And even if two rooms are identical, what they’re near can also affect how you’ll enjoy your cruise, so there are further questions to ask before you book.
3) Is forward thinking for you?
A significant addition to the choices available on modern ships are cabins at the front and rear of the ship. Many of the largest suites on ships are located at the front, and they often come at a handsome premium.
Pros: Balconies in the front are generally larger than on other parts of the ship.You get the same wraparound view the captain gets. You’ll get the best views of arriving in ports.
Cons: When the ship’s underway and heading into the wind, being on the gusty balcony might be uncomfortable. Since forward decks tend to be angled, part of your balcony is also likely to be within view of decks above and the bridge. There also tends to be a lot of machinery around the bow, and it’s at its loudest early in the morning when docking or anchoring.
4) Looking back from where you came?
Increasingly, ships are being squared off in the stern to create rear-facing balcony cabins.
The plus: Rear-facing staterooms are popular because they provide panoramic vistas and a nostalgic view of where you’ve been–with the ship’s wake marking the path. On some of Royal Caribbean’s big ships, a cabin near the stern can also give you a balcony view of the aqua shows.
The minus: Know where the engines are. Although propulsion systems tend now to be relatively quiet electric pods with small propeller blades rather than a big whirring drive shaft, there can be more vibration at the stern of the ship.
5) Port or Starboard?
The sailors’ terms are easy to figure out if you remember: the port side of the ship has the same number of letters as left. Starboard the right side of the ship. The old saying port out, starboard home (POSH) referred to a passage to India in the days before air conditioning, when being on the shady side of the ship meant you’d stay cooler.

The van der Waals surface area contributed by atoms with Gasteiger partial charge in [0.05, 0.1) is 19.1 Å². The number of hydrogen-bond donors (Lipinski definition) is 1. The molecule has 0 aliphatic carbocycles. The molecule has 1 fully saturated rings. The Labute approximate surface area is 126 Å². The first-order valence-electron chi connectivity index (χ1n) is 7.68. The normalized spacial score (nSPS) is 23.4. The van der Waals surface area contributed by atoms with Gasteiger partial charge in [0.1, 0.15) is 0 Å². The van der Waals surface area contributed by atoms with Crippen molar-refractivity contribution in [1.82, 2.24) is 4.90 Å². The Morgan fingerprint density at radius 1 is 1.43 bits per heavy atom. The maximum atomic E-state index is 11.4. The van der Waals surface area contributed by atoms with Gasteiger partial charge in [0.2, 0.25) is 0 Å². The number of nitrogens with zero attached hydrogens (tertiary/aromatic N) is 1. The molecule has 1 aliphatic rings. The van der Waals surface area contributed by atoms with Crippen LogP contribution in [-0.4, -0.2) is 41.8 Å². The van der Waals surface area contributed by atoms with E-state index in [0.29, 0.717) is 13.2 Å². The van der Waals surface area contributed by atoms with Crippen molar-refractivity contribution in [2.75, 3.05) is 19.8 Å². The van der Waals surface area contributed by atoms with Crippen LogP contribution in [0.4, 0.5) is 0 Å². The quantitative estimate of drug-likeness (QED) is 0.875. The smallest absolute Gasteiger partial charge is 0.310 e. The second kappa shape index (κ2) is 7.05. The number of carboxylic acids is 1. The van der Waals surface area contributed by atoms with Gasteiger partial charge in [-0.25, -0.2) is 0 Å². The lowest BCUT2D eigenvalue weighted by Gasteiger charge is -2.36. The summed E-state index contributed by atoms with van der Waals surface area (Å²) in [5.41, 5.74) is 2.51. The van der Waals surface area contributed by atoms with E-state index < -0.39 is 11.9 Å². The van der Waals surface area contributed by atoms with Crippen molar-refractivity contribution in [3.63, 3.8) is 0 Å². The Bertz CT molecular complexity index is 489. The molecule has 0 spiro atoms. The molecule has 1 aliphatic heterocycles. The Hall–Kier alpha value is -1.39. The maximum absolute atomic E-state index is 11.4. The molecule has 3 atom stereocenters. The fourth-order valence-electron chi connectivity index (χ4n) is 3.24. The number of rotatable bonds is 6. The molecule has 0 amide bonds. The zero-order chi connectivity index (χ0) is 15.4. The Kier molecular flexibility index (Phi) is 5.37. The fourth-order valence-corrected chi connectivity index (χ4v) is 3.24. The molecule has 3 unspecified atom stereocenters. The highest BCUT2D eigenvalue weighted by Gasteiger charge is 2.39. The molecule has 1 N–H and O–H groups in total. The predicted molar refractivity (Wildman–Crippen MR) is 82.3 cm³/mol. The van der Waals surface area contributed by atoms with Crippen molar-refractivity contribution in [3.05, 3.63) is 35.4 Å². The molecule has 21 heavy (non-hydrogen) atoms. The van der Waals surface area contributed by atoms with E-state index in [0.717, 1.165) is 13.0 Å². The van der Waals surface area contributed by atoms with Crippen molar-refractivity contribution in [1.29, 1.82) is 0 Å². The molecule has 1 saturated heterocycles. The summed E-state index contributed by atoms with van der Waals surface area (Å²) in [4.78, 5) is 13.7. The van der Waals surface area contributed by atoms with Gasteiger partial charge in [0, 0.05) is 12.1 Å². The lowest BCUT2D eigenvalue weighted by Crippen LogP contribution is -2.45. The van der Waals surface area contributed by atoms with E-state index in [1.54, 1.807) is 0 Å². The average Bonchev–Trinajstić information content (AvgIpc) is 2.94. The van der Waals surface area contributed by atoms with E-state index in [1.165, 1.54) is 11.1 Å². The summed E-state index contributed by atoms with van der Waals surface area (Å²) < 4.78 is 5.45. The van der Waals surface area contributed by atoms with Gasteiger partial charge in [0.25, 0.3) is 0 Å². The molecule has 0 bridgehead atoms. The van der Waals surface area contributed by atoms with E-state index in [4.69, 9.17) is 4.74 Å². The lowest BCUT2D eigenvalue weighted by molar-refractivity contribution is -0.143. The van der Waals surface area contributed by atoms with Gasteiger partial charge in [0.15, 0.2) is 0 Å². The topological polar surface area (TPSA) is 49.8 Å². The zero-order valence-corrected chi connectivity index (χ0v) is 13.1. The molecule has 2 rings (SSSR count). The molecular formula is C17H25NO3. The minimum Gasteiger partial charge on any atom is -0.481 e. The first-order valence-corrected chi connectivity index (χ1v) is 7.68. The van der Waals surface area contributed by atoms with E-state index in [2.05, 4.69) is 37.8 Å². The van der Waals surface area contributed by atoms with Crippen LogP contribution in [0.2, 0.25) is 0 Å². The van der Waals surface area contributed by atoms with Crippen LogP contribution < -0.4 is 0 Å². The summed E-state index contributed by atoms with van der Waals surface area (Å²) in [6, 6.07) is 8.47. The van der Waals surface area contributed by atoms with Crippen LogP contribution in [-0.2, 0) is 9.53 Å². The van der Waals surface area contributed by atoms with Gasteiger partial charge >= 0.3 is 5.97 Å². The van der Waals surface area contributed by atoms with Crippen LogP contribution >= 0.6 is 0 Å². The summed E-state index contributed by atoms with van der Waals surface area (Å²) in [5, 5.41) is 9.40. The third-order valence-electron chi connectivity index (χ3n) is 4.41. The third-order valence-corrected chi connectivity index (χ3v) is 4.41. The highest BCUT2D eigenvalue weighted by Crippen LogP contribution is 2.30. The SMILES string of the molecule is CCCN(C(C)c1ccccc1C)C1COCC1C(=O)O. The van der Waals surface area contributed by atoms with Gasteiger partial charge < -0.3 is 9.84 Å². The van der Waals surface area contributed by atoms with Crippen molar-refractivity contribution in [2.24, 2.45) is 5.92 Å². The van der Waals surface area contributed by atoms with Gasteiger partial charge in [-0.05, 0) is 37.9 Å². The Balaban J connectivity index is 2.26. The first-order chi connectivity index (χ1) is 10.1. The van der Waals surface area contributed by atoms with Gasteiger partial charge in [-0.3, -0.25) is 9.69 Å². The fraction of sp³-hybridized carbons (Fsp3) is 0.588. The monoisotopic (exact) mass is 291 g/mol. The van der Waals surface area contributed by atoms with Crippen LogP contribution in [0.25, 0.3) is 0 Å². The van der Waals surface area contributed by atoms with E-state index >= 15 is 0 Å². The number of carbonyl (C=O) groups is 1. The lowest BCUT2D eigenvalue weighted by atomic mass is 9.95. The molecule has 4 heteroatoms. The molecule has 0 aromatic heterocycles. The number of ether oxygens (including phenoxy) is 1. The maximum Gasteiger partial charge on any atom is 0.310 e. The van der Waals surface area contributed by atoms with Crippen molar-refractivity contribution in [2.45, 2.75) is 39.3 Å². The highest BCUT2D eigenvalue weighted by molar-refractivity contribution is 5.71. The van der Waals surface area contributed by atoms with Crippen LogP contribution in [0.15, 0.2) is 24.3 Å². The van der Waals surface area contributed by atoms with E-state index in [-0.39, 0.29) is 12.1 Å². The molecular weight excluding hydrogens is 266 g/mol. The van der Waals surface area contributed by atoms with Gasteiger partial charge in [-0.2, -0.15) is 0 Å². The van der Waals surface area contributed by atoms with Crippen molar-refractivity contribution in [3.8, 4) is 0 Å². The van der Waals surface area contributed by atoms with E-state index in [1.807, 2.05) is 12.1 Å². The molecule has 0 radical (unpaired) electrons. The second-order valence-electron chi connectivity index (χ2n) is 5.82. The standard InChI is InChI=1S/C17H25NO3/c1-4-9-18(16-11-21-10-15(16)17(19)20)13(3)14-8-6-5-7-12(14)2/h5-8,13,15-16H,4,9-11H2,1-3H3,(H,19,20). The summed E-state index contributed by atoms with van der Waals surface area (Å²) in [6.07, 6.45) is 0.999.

Many people still specify a side of the ship, particularly for cruises in Alaska and Europe, says Vicki Freed, Royal Caribbean International’s senior vice-president of sales support. “Alaska is very interesting. They want to be on the starboard side heading north and port on southbound voyages because they want the view of the land or the side with the port,” she said.
But in reality on Inside Passage trips, there are often views on both sides and on days amid the glaciers the ships do circuits of the inlets so everyone gets a chance to have the glacier outside their cabin.
And port side no longer means being docked on the side of the ship with a view of the port. Especially in the Caribbean, ships may back in to berths or parallel park on long docks. And in many European and Asian stops, the docks are very industrial zones, so being on the ocean side can be more scenic and less noisy.
Freed’s advice is to carefully peruse the itinerary. “People want to have views or arriving or departing from Venice and other ports in the Mediterranean.” But in reality, there are often deck parties while sailing away from Venice or other scenic ports in the Mediterranean and Baltic that will mean you’ll want to venture out on deck at any rate.
While there are more choices than ever, “the further in advance you book, the better the selection, particularly if you’re looking for suites or single-occupancy staterooms,” Freed cautions.
It’s never too early to start planning your next cruise.